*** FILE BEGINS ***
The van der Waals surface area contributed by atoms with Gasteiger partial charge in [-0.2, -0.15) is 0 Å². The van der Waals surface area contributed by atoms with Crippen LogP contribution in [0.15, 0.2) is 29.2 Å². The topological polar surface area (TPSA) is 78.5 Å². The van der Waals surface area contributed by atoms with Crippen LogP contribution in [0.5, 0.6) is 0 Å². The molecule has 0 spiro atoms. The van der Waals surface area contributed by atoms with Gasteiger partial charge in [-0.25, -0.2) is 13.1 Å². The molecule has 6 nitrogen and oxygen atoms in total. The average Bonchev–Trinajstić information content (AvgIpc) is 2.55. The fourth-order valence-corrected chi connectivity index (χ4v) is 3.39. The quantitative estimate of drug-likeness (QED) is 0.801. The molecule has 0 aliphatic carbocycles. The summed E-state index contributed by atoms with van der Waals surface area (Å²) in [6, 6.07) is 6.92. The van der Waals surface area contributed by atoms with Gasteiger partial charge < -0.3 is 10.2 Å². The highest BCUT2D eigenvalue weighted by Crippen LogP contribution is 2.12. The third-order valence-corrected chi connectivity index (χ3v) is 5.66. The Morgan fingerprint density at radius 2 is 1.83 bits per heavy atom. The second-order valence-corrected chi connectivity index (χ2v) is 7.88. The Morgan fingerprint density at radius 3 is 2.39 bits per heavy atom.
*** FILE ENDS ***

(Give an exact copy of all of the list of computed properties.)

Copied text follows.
The van der Waals surface area contributed by atoms with Gasteiger partial charge in [-0.2, -0.15) is 0 Å². The van der Waals surface area contributed by atoms with Crippen LogP contribution in [0.15, 0.2) is 29.2 Å². The topological polar surface area (TPSA) is 78.5 Å². The van der Waals surface area contributed by atoms with Crippen LogP contribution in [0.5, 0.6) is 0 Å². The molecule has 0 spiro atoms. The van der Waals surface area contributed by atoms with Gasteiger partial charge in [-0.25, -0.2) is 13.1 Å². The molecule has 6 nitrogen and oxygen atoms in total. The average Bonchev–Trinajstić information content (AvgIpc) is 2.55. The fourth-order valence-corrected chi connectivity index (χ4v) is 3.39. The quantitative estimate of drug-likeness (QED) is 0.801. The molecule has 0 aliphatic carbocycles. The summed E-state index contributed by atoms with van der Waals surface area (Å²) in [6, 6.07) is 6.92. The van der Waals surface area contributed by atoms with Gasteiger partial charge < -0.3 is 10.2 Å². The highest BCUT2D eigenvalue weighted by Crippen LogP contribution is 2.12. The third-order valence-corrected chi connectivity index (χ3v) is 5.66. The Morgan fingerprint density at radius 2 is 1.83 bits per heavy atom. The second-order valence-corrected chi connectivity index (χ2v) is 7.88. The Morgan fingerprint density at radius 3 is 2.39 bits per heavy atom.